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Still, I can’t really complain that much can I?

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Not bad at all. Still, I’m not too sure about sharing this recipe until I’ve got it down pat. It needs a bit of something, perhaps more vegetables or fresh herbs in the puree.

I also pan fried the boiled agnolotti with some chopped onion, as seen in the first image, which actually was quite pleasant like a potsticker almost.

I hope this was interesting to read, and that it keeps you wanting more!

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Wednesday, February 15, 2012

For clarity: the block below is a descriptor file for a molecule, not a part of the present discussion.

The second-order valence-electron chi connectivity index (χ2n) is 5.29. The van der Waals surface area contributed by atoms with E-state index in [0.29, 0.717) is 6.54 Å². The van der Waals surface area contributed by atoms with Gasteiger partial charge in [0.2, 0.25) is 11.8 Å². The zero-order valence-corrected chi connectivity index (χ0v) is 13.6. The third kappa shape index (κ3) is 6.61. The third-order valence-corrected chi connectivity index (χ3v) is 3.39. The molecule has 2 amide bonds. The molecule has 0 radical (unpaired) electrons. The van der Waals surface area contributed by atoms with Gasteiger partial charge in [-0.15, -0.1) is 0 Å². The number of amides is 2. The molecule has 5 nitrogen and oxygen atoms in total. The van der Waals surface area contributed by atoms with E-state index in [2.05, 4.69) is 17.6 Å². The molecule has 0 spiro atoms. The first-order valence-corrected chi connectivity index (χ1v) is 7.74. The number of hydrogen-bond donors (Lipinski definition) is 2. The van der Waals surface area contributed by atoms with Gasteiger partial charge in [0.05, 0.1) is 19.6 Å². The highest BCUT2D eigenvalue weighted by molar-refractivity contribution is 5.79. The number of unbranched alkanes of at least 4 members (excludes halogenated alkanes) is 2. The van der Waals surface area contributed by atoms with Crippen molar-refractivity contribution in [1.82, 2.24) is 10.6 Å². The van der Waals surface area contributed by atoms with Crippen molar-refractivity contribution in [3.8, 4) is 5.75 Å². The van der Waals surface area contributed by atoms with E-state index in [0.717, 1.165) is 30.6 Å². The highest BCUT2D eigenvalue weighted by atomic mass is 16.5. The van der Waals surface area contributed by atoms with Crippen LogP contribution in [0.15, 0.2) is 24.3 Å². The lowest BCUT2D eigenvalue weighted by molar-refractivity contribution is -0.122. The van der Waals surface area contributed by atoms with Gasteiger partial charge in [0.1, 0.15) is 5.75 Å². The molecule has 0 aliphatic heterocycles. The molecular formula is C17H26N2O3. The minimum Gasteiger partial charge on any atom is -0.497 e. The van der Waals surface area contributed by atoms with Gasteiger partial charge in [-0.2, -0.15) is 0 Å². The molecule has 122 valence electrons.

Nothing Says Love, Like Garlic and Spuds: Roasted Garlic Potatoes. 52 WOC#7–The Theme is Love!


*A rather somber intro, but don’t worry, it gets better.

Ah, Singles Awareness Day aka SAD. I honestly do not hate or even dislike Valentine’s day. It’s just another day. Actually maybe that’s even worse, it’s worse to be ignored than hated. Well, I don’t ignore it either, I am aware of it, but like so many other single people who have grown jaded towards holidays in general, it’s just another day.

So perhaps this muted sense of apathy suits the rather rather humdrum nature of my chosen ingredient, the potato.

Actually, a pox on this humdrum mood. The theme is love, not Valentine’s day, and love comes in many shapes, sizes, and degrees of magnitude. Just like potatoes (Actually, does that metaphor even work? If you love me, you’ll humor me.)